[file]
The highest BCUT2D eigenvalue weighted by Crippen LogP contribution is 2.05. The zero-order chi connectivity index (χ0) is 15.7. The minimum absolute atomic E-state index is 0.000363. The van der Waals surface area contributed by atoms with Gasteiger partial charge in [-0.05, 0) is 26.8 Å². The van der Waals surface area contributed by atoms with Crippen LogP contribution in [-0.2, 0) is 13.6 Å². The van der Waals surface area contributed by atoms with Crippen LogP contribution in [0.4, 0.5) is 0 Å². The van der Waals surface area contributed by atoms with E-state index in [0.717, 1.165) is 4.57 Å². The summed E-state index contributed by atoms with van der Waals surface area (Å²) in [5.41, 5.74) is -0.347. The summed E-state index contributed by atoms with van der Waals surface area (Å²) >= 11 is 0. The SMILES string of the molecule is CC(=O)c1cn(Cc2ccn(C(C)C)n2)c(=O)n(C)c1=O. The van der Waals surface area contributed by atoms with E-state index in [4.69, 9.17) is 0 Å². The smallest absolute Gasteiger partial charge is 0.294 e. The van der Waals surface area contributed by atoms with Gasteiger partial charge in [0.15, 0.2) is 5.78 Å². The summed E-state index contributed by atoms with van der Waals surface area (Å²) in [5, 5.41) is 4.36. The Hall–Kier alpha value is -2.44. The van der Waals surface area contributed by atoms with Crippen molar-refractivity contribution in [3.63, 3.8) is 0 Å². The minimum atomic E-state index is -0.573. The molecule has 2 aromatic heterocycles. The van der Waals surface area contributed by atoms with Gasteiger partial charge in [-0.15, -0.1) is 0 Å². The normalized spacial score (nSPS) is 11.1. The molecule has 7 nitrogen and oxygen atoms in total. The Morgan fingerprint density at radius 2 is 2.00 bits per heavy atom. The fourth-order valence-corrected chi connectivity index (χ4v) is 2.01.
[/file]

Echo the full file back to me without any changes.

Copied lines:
The highest BCUT2D eigenvalue weighted by Crippen LogP contribution is 2.05. The zero-order chi connectivity index (χ0) is 15.7. The minimum absolute atomic E-state index is 0.000363. The van der Waals surface area contributed by atoms with Gasteiger partial charge in [-0.05, 0) is 26.8 Å². The van der Waals surface area contributed by atoms with Crippen LogP contribution in [-0.2, 0) is 13.6 Å². The van der Waals surface area contributed by atoms with Crippen LogP contribution in [0.4, 0.5) is 0 Å². The van der Waals surface area contributed by atoms with E-state index in [0.717, 1.165) is 4.57 Å². The summed E-state index contributed by atoms with van der Waals surface area (Å²) in [5.41, 5.74) is -0.347. The summed E-state index contributed by atoms with van der Waals surface area (Å²) >= 11 is 0. The SMILES string of the molecule is CC(=O)c1cn(Cc2ccn(C(C)C)n2)c(=O)n(C)c1=O. The van der Waals surface area contributed by atoms with E-state index in [4.69, 9.17) is 0 Å². The smallest absolute Gasteiger partial charge is 0.294 e. The van der Waals surface area contributed by atoms with Gasteiger partial charge in [0.15, 0.2) is 5.78 Å². The summed E-state index contributed by atoms with van der Waals surface area (Å²) in [5, 5.41) is 4.36. The Hall–Kier alpha value is -2.44. The van der Waals surface area contributed by atoms with Crippen molar-refractivity contribution in [3.63, 3.8) is 0 Å². The minimum atomic E-state index is -0.573. The molecule has 2 aromatic heterocycles. The van der Waals surface area contributed by atoms with Gasteiger partial charge in [-0.15, -0.1) is 0 Å². The normalized spacial score (nSPS) is 11.1. The molecule has 7 nitrogen and oxygen atoms in total. The Morgan fingerprint density at radius 2 is 2.00 bits per heavy atom. The fourth-order valence-corrected chi connectivity index (χ4v) is 2.01.